Pyramids!  (Take thatLouvre!)



Underground waterfall!  Dude, I love that waterfall.  So good to see it again.


ANNNNND . . . .

The First Weird Squirrel

It was an albino squirrel, hanging out behind the National Gallery.  The stuff of legends.



ALBINO.  SQUIRREL.  With red eyes and everything!  If I ever become an evil overlord, I’m definitely going to get an albino squirrel.  It can perch on my shoulder and I shall nourish it with the despair of my enemies.  [rubs hands together]


Coming Up: Mega Museum Blitz, Featuring Alligator Stew

The Epic Weird Squirrel Adventure: Senatorial Subway


The sainted Kathryn knows her way around a travel itinerary.  The most brilliant of her many ideas: arranging a private tour of the U.S. Capitol building with the office of Orrin Hatch.  (Why Orrin Hatch?  As Kathryn put it, “there’s no way I want to be in debt to Mike Lee for a favor.”)  A lovely intern named Stephanie showed us around — just us, no big group of 50+ people.  And we got to see a lot of extra places that the usual tour groups don’t go.  Like, for instance, the tunnel and mini-subway that connects the senate office buildings with the Capitol.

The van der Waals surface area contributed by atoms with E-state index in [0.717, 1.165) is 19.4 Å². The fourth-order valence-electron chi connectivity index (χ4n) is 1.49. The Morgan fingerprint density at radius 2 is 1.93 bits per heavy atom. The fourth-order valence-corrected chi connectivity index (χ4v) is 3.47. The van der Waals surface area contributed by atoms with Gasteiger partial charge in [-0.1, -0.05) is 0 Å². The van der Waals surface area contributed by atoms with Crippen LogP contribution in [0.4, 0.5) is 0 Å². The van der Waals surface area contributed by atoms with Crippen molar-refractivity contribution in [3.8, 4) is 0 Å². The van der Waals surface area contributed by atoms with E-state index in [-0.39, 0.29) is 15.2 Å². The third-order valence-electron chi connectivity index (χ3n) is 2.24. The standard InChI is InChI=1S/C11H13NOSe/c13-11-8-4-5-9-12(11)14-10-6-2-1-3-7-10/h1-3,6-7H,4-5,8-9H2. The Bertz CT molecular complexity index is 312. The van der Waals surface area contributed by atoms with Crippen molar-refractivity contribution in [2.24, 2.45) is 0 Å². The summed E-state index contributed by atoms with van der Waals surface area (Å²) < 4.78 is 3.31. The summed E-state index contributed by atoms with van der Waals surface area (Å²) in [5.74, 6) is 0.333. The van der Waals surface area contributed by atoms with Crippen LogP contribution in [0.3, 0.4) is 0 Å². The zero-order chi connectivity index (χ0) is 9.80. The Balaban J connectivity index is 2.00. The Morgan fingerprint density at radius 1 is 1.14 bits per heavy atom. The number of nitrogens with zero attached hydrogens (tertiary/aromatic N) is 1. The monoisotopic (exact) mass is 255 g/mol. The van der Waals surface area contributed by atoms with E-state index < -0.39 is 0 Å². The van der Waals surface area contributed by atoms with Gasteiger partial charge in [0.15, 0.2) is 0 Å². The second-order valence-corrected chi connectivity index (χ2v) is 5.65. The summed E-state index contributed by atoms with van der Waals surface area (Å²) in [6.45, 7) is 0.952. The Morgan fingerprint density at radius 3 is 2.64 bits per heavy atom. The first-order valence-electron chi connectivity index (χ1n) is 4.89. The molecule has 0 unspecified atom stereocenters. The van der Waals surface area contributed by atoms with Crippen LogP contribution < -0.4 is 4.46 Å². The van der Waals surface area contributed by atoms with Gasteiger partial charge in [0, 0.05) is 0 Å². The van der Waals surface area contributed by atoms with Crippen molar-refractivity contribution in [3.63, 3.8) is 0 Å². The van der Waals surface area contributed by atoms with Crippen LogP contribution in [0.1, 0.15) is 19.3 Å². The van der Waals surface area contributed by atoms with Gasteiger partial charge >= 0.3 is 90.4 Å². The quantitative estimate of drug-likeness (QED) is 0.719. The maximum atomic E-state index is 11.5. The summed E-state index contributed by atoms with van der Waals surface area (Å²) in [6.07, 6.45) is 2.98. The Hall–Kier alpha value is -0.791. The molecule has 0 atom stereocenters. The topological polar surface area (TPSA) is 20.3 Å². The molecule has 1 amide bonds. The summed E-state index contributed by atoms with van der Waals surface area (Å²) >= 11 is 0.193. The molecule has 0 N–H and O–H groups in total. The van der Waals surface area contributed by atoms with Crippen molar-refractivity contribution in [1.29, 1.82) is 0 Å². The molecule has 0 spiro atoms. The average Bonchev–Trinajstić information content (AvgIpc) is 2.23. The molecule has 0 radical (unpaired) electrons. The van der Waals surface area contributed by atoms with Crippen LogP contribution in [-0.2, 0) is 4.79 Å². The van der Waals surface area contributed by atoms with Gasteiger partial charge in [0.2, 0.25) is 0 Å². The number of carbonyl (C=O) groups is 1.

P1070538 P1070540 Yes, I felt like a big cheesy tourist taking photos of everything, Stephanie admitted that she did the exact same thing when she first arrived in D.C.  She even pointed out this cool skylight as a neat photo opportunity:


Big Statues

Both the visitor’s center and the Capitol proper have these giant statues tucked into odd corners.  Apparently each state was asked to contribute two statues of a hero or well-known figure from that state.  Such as King Kamehamehah from Hawai’i (“Hawaiians say that this is a life-sized statue,” said Stephanie):


The kids loved Helen Keller.  I really need to watch The Miracle Worker with them:


And while I have no strong feelings about Ronald Reagan, I will say it’s pretty awesome that the pillar his statue rests on includes a layer of stonework from the Berlin Wall.

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The Crypt

This white star on the floor represents the “crypt” of the building.  Apparently they originally planned to entomb George Washington here, but Washington wouldn’t hear of it.  Who can blame him?  No matter how much I love my job, I’m pretty sure I wouldn’t want to be buried there.